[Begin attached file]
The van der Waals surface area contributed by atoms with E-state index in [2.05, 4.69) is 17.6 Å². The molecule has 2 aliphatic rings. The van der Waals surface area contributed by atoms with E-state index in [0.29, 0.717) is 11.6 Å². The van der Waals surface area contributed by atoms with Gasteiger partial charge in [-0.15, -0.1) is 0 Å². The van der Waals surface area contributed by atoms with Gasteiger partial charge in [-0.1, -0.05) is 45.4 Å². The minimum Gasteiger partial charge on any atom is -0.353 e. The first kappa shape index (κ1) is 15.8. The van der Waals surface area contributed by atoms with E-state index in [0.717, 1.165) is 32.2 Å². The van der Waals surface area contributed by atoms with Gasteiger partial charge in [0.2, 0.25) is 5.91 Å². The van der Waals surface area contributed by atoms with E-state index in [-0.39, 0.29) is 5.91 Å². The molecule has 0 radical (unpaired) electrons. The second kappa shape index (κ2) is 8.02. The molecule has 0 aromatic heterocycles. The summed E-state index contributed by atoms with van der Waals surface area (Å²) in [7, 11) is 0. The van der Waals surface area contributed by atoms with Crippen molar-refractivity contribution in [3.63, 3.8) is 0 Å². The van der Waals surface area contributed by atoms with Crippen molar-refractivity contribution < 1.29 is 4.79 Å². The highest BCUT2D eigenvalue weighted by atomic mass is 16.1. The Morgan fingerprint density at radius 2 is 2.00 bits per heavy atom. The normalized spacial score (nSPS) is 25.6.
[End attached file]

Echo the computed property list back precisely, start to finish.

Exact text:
The van der Waals surface area contributed by atoms with E-state index in [2.05, 4.69) is 17.6 Å². The molecule has 2 aliphatic rings. The van der Waals surface area contributed by atoms with E-state index in [0.29, 0.717) is 11.6 Å². The van der Waals surface area contributed by atoms with Gasteiger partial charge in [-0.15, -0.1) is 0 Å². The van der Waals surface area contributed by atoms with Gasteiger partial charge in [-0.1, -0.05) is 45.4 Å². The minimum Gasteiger partial charge on any atom is -0.353 e. The first kappa shape index (κ1) is 15.8. The van der Waals surface area contributed by atoms with E-state index in [0.717, 1.165) is 32.2 Å². The van der Waals surface area contributed by atoms with Gasteiger partial charge in [0.2, 0.25) is 5.91 Å². The van der Waals surface area contributed by atoms with E-state index in [-0.39, 0.29) is 5.91 Å². The molecule has 0 radical (unpaired) electrons. The second kappa shape index (κ2) is 8.02. The molecule has 0 aromatic heterocycles. The summed E-state index contributed by atoms with van der Waals surface area (Å²) in [7, 11) is 0. The van der Waals surface area contributed by atoms with Crippen molar-refractivity contribution in [3.63, 3.8) is 0 Å². The van der Waals surface area contributed by atoms with Crippen molar-refractivity contribution < 1.29 is 4.79 Å². The highest BCUT2D eigenvalue weighted by atomic mass is 16.1. The Morgan fingerprint density at radius 2 is 2.00 bits per heavy atom. The normalized spacial score (nSPS) is 25.6.